Wi-Fi HaLow is the designation created by the Wi-Fi Alliance for products incorporating IEEE 802.11ah technology. Wi-Fi HaLow operates in frequency bands below 1 GHz, and is configured to provide long range at low power for modest data rate traffic, and connectivity according to “Wi-Fi Certified” standards. It is intended for uses in areas such as smart home, connected car, and digital healthcare, as well as industrial, retail, agriculture, and smart city. WiFi Alliance says;
“Wi-Fi HaLow extends Wi-Fi into the 900 MHz band, enabling the low power connectivity necessary for applications including sensor and wearables. Wi-Fi HaLow’s range is nearly twice that of today’s Wi-Fi, and will not only be capable of transmitting signals further, but also providing a more robust connection in challenging environments where the ability to more easily penetrate walls or other barriers is an important consideration. Wi-Fi HaLow will broadly adopt Wi-Fi protocols and deliver many of the benefits that consumers have come to expect from Wi-Fi today, including multi-vendor interoperability, strong government-grade security, and easy setup. ”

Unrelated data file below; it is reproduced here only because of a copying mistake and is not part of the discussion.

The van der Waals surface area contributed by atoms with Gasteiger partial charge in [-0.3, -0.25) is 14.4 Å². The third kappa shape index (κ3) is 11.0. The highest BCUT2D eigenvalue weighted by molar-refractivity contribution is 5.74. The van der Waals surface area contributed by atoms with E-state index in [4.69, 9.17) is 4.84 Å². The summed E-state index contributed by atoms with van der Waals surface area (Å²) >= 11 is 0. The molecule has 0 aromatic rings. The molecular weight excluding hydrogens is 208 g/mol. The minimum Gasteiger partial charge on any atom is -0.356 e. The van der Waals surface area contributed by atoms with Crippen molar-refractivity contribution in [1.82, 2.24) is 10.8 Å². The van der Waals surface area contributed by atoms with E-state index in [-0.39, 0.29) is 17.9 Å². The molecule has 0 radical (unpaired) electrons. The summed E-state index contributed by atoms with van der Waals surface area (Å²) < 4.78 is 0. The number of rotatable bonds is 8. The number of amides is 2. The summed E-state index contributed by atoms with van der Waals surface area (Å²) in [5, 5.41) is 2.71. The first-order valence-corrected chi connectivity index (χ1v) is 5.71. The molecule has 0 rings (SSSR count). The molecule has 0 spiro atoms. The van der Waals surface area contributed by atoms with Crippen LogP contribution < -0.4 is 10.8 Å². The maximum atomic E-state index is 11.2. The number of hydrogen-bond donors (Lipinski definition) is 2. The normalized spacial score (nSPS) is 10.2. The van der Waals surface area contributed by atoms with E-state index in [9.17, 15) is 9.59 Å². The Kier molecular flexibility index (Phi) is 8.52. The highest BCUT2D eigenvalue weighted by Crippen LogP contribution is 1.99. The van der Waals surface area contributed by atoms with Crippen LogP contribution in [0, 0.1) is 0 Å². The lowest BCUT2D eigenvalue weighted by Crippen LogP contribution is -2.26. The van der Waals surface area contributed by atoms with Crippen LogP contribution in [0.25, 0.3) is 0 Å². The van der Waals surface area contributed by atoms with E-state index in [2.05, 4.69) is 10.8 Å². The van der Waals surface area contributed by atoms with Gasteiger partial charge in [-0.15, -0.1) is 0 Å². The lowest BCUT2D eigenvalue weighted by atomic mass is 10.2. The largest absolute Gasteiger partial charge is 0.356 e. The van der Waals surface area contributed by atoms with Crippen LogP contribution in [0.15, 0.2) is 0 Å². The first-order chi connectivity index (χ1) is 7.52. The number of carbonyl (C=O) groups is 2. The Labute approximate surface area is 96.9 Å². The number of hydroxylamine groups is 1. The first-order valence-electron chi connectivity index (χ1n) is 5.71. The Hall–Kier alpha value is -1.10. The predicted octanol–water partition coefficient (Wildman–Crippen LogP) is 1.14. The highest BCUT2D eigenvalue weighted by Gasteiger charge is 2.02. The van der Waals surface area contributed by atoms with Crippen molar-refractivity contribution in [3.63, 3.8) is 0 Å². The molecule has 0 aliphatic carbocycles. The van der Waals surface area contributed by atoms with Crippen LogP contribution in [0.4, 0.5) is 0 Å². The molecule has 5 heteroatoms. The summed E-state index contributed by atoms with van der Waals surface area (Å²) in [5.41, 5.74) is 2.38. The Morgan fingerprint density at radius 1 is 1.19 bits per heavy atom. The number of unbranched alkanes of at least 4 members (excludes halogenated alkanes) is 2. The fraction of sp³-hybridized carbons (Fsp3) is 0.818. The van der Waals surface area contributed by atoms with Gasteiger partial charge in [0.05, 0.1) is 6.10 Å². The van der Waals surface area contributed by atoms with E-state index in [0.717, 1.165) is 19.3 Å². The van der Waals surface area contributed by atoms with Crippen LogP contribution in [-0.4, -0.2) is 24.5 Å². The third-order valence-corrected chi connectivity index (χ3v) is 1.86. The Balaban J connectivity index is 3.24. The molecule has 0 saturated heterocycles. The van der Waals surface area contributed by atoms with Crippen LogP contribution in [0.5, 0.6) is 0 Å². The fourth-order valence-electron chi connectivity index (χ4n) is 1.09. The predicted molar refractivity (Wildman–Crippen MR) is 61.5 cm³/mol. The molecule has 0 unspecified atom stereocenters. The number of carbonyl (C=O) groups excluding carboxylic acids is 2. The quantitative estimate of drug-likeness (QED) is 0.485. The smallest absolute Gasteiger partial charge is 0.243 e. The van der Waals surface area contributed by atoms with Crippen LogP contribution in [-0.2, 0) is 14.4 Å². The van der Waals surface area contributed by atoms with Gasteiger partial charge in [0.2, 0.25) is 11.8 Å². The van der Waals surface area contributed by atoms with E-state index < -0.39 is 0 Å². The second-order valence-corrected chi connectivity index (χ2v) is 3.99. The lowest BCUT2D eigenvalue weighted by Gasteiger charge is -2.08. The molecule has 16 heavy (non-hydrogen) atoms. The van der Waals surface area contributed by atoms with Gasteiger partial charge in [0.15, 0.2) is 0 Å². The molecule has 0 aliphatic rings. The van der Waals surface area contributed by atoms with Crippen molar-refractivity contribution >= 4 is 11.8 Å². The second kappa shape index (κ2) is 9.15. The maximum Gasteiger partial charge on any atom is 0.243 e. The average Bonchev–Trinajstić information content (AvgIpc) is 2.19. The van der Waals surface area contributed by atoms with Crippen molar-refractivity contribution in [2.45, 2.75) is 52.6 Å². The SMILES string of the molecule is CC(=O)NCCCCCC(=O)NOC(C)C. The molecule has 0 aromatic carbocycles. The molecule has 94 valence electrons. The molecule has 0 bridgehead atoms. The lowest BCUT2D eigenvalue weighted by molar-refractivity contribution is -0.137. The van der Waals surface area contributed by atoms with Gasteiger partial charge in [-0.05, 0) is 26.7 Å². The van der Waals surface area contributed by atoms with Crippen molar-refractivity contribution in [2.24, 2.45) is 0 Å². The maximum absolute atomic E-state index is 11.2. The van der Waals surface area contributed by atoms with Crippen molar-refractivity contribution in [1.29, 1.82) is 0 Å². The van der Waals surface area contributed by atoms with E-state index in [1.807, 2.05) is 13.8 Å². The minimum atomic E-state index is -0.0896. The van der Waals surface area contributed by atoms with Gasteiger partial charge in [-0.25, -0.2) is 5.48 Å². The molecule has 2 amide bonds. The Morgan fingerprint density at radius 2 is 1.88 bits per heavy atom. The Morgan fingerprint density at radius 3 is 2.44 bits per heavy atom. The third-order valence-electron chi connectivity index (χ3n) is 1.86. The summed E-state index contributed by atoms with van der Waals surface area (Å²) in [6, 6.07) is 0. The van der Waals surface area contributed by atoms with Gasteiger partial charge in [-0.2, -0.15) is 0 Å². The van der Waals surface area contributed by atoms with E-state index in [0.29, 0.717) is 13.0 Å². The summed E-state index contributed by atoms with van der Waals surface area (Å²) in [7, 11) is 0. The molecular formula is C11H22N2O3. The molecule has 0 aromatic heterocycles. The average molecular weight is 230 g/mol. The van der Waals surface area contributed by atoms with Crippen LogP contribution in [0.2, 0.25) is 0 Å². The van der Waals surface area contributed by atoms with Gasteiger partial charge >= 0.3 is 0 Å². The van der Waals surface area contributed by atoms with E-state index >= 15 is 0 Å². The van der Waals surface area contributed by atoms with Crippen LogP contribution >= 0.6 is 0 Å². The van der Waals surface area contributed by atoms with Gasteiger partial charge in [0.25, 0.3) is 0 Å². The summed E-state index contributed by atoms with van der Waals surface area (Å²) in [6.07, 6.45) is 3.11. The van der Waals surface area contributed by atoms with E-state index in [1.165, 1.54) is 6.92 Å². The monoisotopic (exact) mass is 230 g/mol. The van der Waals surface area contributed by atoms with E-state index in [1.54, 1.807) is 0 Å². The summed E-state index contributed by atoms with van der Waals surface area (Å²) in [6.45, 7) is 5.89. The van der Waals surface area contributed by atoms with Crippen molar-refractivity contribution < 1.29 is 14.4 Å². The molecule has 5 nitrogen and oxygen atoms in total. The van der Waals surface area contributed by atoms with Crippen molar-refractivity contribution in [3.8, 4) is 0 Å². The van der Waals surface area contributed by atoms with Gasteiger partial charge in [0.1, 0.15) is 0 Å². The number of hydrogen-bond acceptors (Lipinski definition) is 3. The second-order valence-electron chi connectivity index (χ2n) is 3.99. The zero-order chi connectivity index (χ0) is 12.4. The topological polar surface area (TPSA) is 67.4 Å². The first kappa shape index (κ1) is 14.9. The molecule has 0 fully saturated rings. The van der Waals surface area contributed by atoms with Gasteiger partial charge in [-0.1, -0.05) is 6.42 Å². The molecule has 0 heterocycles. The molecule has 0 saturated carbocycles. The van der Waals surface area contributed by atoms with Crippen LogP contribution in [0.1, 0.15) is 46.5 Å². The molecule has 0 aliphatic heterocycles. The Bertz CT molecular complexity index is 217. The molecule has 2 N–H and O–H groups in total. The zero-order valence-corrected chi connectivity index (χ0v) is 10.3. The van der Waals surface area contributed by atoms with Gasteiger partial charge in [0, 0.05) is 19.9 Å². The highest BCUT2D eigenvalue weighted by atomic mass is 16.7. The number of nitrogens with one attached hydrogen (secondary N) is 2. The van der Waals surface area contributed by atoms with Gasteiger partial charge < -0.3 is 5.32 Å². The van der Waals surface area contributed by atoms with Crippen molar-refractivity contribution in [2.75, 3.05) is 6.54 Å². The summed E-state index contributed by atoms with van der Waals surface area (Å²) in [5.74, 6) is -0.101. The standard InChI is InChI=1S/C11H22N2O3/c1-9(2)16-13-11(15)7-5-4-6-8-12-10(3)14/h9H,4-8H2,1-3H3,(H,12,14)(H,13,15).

Imec/Holst’s presentation describes a transmitter with a ten-fold power reduction as compared to state-of-the-art OFDM transmitters; it is a 1.3nJ/b fully digital polar transmitter optimised for IoT applications and the IEEE 802.11ah Wi-Fi protocol,
Compared to other IoT standards, says Imec, the IEEE 802.11ah standard’s sub-GHz carrier frequency and mandatory modes with 1 MHz/2 MHz channel bandwidths allow devices to operate in a longer range with scalable data rates from 150 kb/s to 2.1 Mb/s. The standard uses OFDM to improve the link robustness against fading, which is important in urban environments, and to achieve a high spectral efficiency (data rate over a given bandwidth).
Imec and Holst Centre’s fully-digital polar transmitter meets the tight spectral mask and error-vector-magnitude (EVM) requirements of conventional Wi-Fi standards. The measured phase noise at 1.5 MHz offset is -115 dBc/Hz which is 15 dB lower than the spectral mask requirement